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US

Polygraph test proposal spurs talk of union at Los Alamos lab

Polygraph machine
If imposed, the lie-detector test would deal only with job-related questions, lab officials say  


MESSAGE BOARD:

Nuclear secrets

September 12, 1999
Web posted at: 11:06 a.m. EDT (1506 GMT)

LOS ALAMOS, New Mexico (CNN) -- Labor advocates are using the prospect of a government-imposed lie detector test to build support for the formation of a union at the Los Alamos National Laboratory.

About 7,300 employees work at the nuclear weapons lab, which is run by the University of California. The U.S. Department of Energy is holding public hearings through October 4 on its proposal to subject Los Alamos lab workers to polygraph tests.

Worker discontent is brewing.

"Almost all employees have already had a 'Q' clearance (and) investigation done on them, (but) they still don't trust us," said Gilbert Merriman, who rates procedures at the lab where scientist Wen Ho Lee was fired for transferring secret nuclear codes to an unclassified computer system. "And I think it's primarily Congress that doesn't trust us."

A "Q" clearance is the highest rating relating to nuclear weapons.

Merriman, who has worked at the lab for nearly 15 years, said "there has been a lot of buzz on the newsletter" recently about the possibility of unionizing, due to the polygraph proposal.

"Even one person being falsely accused and maybe having a career tarnished is probably too much to put up with," he said.

Lab officials say the lie detector test, if imposed, would deal only with job-related, not personal, questions. The test would include such inquiries as "Have you provided unauthorized, classified information to a foreign national?" and "Have you intentionally committed espionage against the United States?"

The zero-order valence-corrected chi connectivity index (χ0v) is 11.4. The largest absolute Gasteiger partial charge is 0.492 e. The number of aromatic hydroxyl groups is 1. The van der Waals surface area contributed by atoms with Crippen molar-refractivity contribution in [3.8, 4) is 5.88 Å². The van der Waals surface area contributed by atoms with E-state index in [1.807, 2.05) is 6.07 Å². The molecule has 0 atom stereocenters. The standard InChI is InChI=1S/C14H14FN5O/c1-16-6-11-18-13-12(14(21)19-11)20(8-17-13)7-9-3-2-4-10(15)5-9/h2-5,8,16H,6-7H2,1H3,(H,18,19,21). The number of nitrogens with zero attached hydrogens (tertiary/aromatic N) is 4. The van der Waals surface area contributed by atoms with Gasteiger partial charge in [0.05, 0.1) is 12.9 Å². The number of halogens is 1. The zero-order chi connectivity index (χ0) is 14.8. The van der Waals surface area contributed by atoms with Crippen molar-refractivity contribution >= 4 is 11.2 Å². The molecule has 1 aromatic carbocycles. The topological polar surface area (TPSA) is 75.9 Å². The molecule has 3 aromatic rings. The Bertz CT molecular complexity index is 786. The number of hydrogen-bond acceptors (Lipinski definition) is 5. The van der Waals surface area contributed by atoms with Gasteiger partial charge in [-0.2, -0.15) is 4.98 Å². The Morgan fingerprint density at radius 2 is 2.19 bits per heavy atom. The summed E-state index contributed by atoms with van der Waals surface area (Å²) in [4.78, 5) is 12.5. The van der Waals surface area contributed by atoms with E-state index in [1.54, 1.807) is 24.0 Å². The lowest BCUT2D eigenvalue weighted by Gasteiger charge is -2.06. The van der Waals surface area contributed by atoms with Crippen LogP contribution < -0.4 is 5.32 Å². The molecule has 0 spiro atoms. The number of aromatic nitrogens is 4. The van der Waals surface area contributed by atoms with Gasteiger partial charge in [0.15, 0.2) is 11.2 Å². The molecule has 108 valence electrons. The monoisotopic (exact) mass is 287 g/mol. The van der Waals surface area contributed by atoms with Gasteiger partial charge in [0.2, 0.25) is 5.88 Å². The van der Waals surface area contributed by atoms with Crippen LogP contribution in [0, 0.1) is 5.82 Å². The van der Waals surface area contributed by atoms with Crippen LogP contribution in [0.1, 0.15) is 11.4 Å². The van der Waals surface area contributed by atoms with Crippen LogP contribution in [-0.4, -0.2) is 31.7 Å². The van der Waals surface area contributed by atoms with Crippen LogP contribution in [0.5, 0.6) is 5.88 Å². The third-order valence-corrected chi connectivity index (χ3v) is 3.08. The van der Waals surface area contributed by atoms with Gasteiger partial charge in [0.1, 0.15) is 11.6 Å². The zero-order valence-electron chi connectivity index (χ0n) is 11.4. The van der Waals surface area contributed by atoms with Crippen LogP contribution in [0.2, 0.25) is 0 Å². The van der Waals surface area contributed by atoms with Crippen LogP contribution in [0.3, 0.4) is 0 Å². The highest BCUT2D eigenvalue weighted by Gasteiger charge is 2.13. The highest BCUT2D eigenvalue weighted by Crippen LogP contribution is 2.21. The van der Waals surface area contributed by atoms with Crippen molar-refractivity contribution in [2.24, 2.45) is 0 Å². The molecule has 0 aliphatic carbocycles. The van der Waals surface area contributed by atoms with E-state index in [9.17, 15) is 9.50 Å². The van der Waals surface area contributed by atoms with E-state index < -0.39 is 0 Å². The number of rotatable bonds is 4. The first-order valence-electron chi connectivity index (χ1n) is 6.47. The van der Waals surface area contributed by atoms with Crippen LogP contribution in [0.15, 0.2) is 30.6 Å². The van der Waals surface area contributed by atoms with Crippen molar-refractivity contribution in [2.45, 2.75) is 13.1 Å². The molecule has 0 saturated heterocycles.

"The scope is strictly counter-intelligence," said Ken Schiffer, the lab's director of internal security.

Should a worker fail the polygraph or refuse to take it, he or she would likely be reassigned, not fired, lab officials said.

But the possibility remains that workers might be falsely accused of security leaks and covert behavior, said union organizer Betty Gunther of the University of Professional and Technical Employees.

"The biggest concern (of the lie detector test) is the 'false positives,'" she said. "If you take 2 percent (of the total number of tests), that would be 100 false positives at the laboratory."

Correspondent Jennifer Auther contributed to this report.



RELATED STORIES:
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September 1, 1999
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RELATED SITES:
Department of Energy
Department of Justice
Los Alamos National Laboratory
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